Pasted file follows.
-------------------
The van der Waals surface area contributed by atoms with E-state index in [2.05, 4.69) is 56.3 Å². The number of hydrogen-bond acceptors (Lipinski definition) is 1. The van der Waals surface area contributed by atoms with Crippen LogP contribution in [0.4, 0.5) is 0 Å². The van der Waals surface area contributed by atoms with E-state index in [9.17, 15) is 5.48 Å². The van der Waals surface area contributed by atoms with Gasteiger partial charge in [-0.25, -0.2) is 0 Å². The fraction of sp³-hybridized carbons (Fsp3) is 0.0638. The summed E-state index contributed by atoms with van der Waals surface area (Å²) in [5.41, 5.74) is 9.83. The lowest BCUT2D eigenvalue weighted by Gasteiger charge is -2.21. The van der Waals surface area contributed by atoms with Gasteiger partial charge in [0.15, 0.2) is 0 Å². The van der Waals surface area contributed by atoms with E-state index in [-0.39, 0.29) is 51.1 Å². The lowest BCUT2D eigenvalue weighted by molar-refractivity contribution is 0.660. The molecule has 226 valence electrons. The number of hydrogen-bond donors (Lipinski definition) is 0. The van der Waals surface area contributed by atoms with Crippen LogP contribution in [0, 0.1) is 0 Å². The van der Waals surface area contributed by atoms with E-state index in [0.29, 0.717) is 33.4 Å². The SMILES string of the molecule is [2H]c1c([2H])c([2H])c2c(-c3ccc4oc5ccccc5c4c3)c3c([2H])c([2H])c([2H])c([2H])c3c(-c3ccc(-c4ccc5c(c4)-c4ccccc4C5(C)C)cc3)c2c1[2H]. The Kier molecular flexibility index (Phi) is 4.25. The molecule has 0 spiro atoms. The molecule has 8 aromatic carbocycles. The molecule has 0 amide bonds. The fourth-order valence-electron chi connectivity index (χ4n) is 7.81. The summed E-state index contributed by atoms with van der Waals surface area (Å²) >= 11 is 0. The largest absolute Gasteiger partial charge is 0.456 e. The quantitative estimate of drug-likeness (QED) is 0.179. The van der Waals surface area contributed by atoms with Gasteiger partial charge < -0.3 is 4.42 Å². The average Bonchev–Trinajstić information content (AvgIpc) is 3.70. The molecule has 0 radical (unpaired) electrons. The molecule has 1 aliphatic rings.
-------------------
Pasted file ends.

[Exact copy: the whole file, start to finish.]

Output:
The van der Waals surface area contributed by atoms with E-state index in [2.05, 4.69) is 56.3 Å². The number of hydrogen-bond acceptors (Lipinski definition) is 1. The van der Waals surface area contributed by atoms with Crippen LogP contribution in [0.4, 0.5) is 0 Å². The van der Waals surface area contributed by atoms with E-state index in [9.17, 15) is 5.48 Å². The van der Waals surface area contributed by atoms with Gasteiger partial charge in [-0.25, -0.2) is 0 Å². The fraction of sp³-hybridized carbons (Fsp3) is 0.0638. The summed E-state index contributed by atoms with van der Waals surface area (Å²) in [5.41, 5.74) is 9.83. The lowest BCUT2D eigenvalue weighted by Gasteiger charge is -2.21. The van der Waals surface area contributed by atoms with Gasteiger partial charge in [0.15, 0.2) is 0 Å². The van der Waals surface area contributed by atoms with E-state index in [-0.39, 0.29) is 51.1 Å². The lowest BCUT2D eigenvalue weighted by molar-refractivity contribution is 0.660. The molecule has 226 valence electrons. The number of hydrogen-bond donors (Lipinski definition) is 0. The van der Waals surface area contributed by atoms with Crippen LogP contribution in [0, 0.1) is 0 Å². The van der Waals surface area contributed by atoms with E-state index in [0.29, 0.717) is 33.4 Å². The SMILES string of the molecule is [2H]c1c([2H])c([2H])c2c(-c3ccc4oc5ccccc5c4c3)c3c([2H])c([2H])c([2H])c([2H])c3c(-c3ccc(-c4ccc5c(c4)-c4ccccc4C5(C)C)cc3)c2c1[2H]. The Kier molecular flexibility index (Phi) is 4.25. The molecule has 0 spiro atoms. The molecule has 8 aromatic carbocycles. The molecule has 0 amide bonds. The fourth-order valence-electron chi connectivity index (χ4n) is 7.81. The summed E-state index contributed by atoms with van der Waals surface area (Å²) >= 11 is 0. The largest absolute Gasteiger partial charge is 0.456 e. The quantitative estimate of drug-likeness (QED) is 0.179. The van der Waals surface area contributed by atoms with Gasteiger partial charge < -0.3 is 4.42 Å². The average Bonchev–Trinajstić information content (AvgIpc) is 3.70. The molecule has 0 radical (unpaired) electrons. The molecule has 1 aliphatic rings.